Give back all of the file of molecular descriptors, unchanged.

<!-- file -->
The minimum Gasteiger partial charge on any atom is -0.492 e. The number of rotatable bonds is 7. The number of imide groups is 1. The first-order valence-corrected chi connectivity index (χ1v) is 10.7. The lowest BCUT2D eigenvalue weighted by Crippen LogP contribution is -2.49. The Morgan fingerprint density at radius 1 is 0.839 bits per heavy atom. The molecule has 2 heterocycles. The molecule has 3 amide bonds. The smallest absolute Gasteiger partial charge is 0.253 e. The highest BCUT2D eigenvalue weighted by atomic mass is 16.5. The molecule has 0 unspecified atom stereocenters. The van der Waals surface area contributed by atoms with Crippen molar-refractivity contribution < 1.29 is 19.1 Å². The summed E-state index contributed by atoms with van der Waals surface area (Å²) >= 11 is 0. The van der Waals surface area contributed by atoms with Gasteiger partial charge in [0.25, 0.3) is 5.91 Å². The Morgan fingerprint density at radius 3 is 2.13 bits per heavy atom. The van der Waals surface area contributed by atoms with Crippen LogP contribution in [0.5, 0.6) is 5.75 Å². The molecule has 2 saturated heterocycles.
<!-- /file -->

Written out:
The minimum Gasteiger partial charge on any atom is -0.492 e. The number of rotatable bonds is 7. The number of imide groups is 1. The first-order valence-corrected chi connectivity index (χ1v) is 10.7. The lowest BCUT2D eigenvalue weighted by Crippen LogP contribution is -2.49. The Morgan fingerprint density at radius 1 is 0.839 bits per heavy atom. The molecule has 2 heterocycles. The molecule has 3 amide bonds. The smallest absolute Gasteiger partial charge is 0.253 e. The highest BCUT2D eigenvalue weighted by atomic mass is 16.5. The molecule has 0 unspecified atom stereocenters. The van der Waals surface area contributed by atoms with Crippen molar-refractivity contribution < 1.29 is 19.1 Å². The summed E-state index contributed by atoms with van der Waals surface area (Å²) >= 11 is 0. The van der Waals surface area contributed by atoms with Gasteiger partial charge in [0.25, 0.3) is 5.91 Å². The Morgan fingerprint density at radius 3 is 2.13 bits per heavy atom. The van der Waals surface area contributed by atoms with Crippen LogP contribution in [0.5, 0.6) is 5.75 Å². The molecule has 2 saturated heterocycles.